Although cricket is known as a gentleman’s game, there have been many unpleasant stories regarding racism. Time and again, players have come out and revealed how they dealt with this social injustice. While several cricketers have faced racist remarks from spectators and opposition players, many also have suffered racism in the team’s atmosphere. Former South African wrist-spinner Paul Adams recently revealed one such dreadful story.
Adams said that he has faced racial discrimination on numerous occasions in his playing and coaching career. The left-arm spinner, who was famous for his unusual action, was the only player of his colour in South Africa XI when he made his Test debut in 1995 against England. He also remained a minority in race terms throughout his nine-year-old international career.
Speaking at Cricket South Africa’s (CSA) Social Justice and Nation-Building hearings, Adams highlighted the need of greater education to ensure people of all races are treated without any discrimination. The spinner revealed that his teammates often mocked him with demeaning terms.
Paul Adams recalls facing racial discrimination
“I was called brown s*** when I was playing. It often used to be a song when we won a game and we were in fines’ meetings. They would sing, ‘brown s*** in the ring, tra la la la laa,’” Adams said. The 44-year-old further said that it was his wife, his girlfriend then, who told him those words are not appropriate.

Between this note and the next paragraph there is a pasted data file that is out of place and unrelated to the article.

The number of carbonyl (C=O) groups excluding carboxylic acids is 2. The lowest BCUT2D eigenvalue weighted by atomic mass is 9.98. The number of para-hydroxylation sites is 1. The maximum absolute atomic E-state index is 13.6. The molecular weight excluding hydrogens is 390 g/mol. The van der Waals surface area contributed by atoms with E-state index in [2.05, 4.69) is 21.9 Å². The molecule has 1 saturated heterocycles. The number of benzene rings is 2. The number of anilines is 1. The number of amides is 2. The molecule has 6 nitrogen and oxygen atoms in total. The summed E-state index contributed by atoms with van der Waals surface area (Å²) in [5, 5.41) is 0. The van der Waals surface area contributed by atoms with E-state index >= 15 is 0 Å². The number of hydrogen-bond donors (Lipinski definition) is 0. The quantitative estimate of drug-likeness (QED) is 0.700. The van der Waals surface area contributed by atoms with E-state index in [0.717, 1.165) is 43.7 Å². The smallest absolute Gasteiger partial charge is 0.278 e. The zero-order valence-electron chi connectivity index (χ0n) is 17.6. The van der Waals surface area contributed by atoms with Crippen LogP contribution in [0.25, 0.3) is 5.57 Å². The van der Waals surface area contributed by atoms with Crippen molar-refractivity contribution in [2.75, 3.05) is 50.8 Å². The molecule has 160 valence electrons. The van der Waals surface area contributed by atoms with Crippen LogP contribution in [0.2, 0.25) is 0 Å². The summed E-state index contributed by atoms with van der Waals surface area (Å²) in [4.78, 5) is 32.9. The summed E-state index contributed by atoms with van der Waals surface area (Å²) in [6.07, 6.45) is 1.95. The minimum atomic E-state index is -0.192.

“When you are playing for your country, when you have had that victory, you don’t make sense of it, you brush it off, but it’s blatantly racist. Some people will say unconscious bias and they weren’t aware but this is why we are here – to change that,” he asserted.
Although Adams never opened up about prejudice during his playing days, he was raring to share all his experiences. The veteran also talked about how former South African president Tata Nelson Mandela boosted his morale with an encouraging message.
“I got many messages and a special message from Tata Nelson Mandela. He expressed to me how important I was for the country and what it meant. That’s when I sat back and felt there’s more to this game of cricket than just me walking out onto the cricket field. I represented a new generation of young black South Africans performing in the world,” added the spinner.